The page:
Pre-pandemic, I was a fairly regular attendee of a weekly Catholic Mass. However, I was not as hard-core about it as my parents. These are folks who, on marathon family road trips across the U.S., would be sure to find whatever Catholic Church we might be passing in Wamsutter, Wyoming, on a Saturday evening or Sunday, so that we could meet our Mass obligation. (To be fair, I think my father was more hard-core about this than my mom.)
Anyway, one of the things I like best about Mass, and one of the things I miss most, is listening. Not necessarily to the homilies, which can be hit or miss depending on the orator. But I miss listening to the readings and the music. Between the Old Testament readings and the Epistles, many times, something new will strike my ears. Of course, there’s nothing new about the readings themselves; but with the passage of time, I gain new experiences that bring a different perspective. So maybe it’s more apropos to state that I bring a new set of ears.
Case in point, several years ago, I especially noticed one of the songs used during a Mass I attended. The song was “How Can I Keep From Singing.” Now, this song dates back to the 1860s, credited to a Baptist minister named Robert Wadsworth Lowry. And I also discovered that Enya covered this song in the 1990s. So there’s a pretty good chance that I had heard this song before I took special notice of it.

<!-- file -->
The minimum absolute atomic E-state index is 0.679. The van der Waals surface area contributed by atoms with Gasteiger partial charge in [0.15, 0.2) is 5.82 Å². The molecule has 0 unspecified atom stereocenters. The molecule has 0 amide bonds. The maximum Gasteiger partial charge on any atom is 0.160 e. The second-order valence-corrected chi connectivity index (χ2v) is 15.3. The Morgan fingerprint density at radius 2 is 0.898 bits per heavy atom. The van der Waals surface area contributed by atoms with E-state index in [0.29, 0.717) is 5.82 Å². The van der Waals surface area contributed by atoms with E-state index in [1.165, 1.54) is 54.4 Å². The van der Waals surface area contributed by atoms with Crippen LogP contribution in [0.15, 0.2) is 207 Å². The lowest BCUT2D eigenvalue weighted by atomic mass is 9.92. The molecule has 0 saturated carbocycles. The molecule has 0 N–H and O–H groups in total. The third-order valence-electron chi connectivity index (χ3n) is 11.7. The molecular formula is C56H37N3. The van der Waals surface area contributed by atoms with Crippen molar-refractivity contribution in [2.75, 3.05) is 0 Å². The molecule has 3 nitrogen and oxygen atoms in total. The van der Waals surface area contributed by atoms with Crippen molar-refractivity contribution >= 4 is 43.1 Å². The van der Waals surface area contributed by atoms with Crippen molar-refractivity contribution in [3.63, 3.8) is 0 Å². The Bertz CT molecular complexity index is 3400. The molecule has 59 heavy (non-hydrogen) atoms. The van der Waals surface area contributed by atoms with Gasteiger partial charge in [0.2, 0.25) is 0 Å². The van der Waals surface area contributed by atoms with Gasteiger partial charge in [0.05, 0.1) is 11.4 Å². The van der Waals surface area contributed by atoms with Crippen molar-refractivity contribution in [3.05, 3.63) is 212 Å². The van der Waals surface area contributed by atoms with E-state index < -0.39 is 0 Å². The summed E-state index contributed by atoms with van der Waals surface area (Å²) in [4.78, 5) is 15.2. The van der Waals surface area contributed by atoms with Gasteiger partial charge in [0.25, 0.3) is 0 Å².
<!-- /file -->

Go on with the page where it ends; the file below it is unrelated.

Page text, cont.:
The new set of ears I brought to this song relates to being married to a man who likes to sing. Tim comes up with a song for everything. This usually works out well for the both of us, since I like to listen. But from hearing the very first verse — “My life flows on in endless song” — I thought, that’s Tim!
It’s really a lovely song, too. Here’s another sampling of the lyrics:
Through all the tumult and the strife,
I hear that music ringing
It finds an echo in my soul
How can I keep from singing?
From a certain point of view, I can say I have Mass to thank for introducing me to a beautiful, hopeful, song, that always makes me think of my husband. I can live with that.
If you’re curious, here’s an appealing rendition from Audrey Assad: